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PETE FOUNTAIN

Biographie

Pete Fountain (born Pierre Dewey LaFontaine, Jr., July 3, 1930), is an American clarinetist based in New Orleans. He has played jazz, Dixieland and Creole music.

His name was originally Pierre Dewey LaFontaine, Jr.,[ and he was born on White Street between Dumaine and St. Ann in a small Creole French frame house that sat right on the street in New Orleans. His father later changed his own name to Peter Dewey Fountain, and Junior followed suit.

He started playing clarinet as a child at McDonogh 28. As a child, young Pete Fountain was very sickly, frequently battling respiratory infections due to weakened lungs. He was given expensive medication but it proved to be not very effective. During a pharmacy visit, Pete’s father began a discussion with a neighborhood doctor who was also there shopping and talked with him about his son’s condition.

The doctor agreed to see the boy the following day. After a short exam, the doctor confirmed the weak lung condition and advised the father to try an unorthodox treatment: purchase the child a musical instrument, anything he has to blow into. The same day, they went to a local music store and, given his choice of instruments, Pete chose the clarinet (after first wanting the drums, which his father declined per the doctor’s orders). At first, Pete Fountain was unable to produce a sound from the instrument, but he continued to practice and eventually not only made sounds and eventually music, but greatly improved the health of his lungs.

He took private lessons but also learned to play jazz by playing along with phonograph records of first Benny Goodman and then Irving Fazola. Early on he played with the bands of Monk Hazel and Al Hirt. Pete Fountain founded The Basin Street Six in 1950 with his longtime friend, trumpeter George Girard .

After this band broke up four years later, Pete Fountain was hired to join the Lawrence Welk orchestra and became well known for his many solos on Welk’s ABC television show, The Lawrence Welk Show. Fountain was rumored to have quit when Welk refused to let him “jazz up” a Christmas carol. In an interview, Fountain said he left Welk because “Champagne and bourbon don’t mix.”. Fountain was hired by A&R head of Decca Charles “Bud” Dant and went on to produce 42 hit albums with Dant.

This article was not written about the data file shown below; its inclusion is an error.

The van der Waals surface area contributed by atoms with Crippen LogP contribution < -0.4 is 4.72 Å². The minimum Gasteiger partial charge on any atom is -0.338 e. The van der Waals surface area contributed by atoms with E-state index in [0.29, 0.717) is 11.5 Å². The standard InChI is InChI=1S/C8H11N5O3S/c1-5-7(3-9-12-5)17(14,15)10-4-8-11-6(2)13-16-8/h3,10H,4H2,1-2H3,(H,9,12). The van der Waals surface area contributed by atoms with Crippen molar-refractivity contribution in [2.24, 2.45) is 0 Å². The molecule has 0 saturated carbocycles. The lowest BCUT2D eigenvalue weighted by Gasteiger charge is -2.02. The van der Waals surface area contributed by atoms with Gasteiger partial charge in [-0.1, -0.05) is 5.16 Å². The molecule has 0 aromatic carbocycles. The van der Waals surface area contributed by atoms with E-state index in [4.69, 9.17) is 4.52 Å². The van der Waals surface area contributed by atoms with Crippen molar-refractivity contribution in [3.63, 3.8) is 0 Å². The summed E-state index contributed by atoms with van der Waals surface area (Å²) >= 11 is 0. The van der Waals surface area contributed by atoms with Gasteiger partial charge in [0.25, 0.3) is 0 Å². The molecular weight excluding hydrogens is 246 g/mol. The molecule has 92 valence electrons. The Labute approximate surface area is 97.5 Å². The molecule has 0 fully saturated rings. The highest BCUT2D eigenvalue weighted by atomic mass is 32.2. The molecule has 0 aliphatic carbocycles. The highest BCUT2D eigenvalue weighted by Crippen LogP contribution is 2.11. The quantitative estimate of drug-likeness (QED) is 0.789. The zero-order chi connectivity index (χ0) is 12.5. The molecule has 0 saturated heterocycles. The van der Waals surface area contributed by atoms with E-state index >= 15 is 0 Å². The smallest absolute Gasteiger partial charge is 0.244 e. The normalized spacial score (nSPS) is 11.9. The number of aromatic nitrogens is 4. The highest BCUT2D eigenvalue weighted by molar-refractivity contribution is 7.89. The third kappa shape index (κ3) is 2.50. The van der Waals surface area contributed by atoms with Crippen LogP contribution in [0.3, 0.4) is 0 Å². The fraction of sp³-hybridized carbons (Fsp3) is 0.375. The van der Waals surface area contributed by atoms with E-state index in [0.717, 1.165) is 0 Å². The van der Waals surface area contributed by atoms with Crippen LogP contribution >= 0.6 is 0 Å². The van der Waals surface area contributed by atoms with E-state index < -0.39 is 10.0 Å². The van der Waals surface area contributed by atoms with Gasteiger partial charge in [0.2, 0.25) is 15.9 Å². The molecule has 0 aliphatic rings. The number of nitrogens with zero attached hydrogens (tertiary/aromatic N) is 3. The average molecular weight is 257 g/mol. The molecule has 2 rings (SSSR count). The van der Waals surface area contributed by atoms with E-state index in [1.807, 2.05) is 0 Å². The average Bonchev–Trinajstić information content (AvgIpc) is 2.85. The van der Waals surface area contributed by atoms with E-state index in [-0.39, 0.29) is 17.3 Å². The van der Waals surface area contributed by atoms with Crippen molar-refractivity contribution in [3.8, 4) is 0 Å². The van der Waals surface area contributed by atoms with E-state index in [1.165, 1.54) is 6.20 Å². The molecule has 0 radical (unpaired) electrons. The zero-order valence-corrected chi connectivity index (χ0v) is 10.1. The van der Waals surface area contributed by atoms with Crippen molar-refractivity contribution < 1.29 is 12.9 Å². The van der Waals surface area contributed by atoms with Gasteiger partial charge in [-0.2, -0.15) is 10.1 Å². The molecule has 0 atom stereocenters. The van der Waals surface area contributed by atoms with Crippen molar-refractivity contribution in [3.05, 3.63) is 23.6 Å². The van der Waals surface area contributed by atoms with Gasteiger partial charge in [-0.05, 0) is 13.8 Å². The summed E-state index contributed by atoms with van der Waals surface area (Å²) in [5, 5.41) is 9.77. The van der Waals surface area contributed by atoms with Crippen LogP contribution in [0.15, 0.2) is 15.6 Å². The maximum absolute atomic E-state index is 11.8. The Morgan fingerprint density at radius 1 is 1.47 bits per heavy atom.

Pete Fountain returned to New Orleans, played with The Dukes of Dixieland, then began leading bands under his own name. He owned his own club in the French Quarter in the 1960s and 1970s. He later acquired “Pete Fountain’s Jazz Club” at the Riverside Hilton in downtown New Orleans.

The New Orleans Jazz Club presented “Pete Fountain Day” on October 19, 1959, with celebrations honoring the pride of their city, concluding with a packed concert that evening. His Quintett was made up of his studio recording musicians, Stan Kenton’s bassist Don Bagley, vibeist Godfrey Hirsch, pianist Merle Koch and the double bass drummer Jack Sperling. Fountain brought these same players together in 1963 when they played the Hollywood Bowl. Pete would make the trek to Hollywood many times, appearing on The Tonight Show Starring Johnny Carson 56 times.

Pete Fountain opened his club, the French Quarter Inn, located in the heart of the famed French Quarter district at 800 Bourbon Street in the spring of 1960. His group members were Oliver “Sticks” Felix on bass, John Probst on piano, Paul Guma on guitar, Godfrey Hirsch on vibes, and Sperling on drums. In no time at all major entertainers found their way there. Cliff Arquette and Jonathan Winters were there on opening night and performed their comedy routines.

Over the next few years Frank Sinatra, Phil Harris, Carol Lawrence and Robert Goulet, Keely Smith, Robert Mitchum and Brenda Lee, among many others, came to the club. Many would perform with the band, and Brenda Lee’s sit-in resulted in a duet record album recorded by her and Pete. Benny Goodman came to the club twice, but without bringing his clarinet.

His greatest friendly rivalry was with trumpeter Al Hirt, whose club was down the street from Fountain’s. They stole musicians from each other, and sometimes came into each other’s clubs and played together. They were good friends who came up together and later recorded several albums together.

In 2003 Pete Fountain closed his club at the Hilton with a performance before a packed house filled with musical friends and fans. He began performing two nights a week at Casino Magic in Bay St. Louis, Mississippi where he had a home (later destroyed by Hurricane Katrina).

After heart surgery in 2006, he performed at JazzFest, and helped reopen the Bay St. Louis Casino in Bay St. Louis, MS. It has been renamed the Hollywood Casino. He performed his last show at the Hollywood Casino on December 8, 2010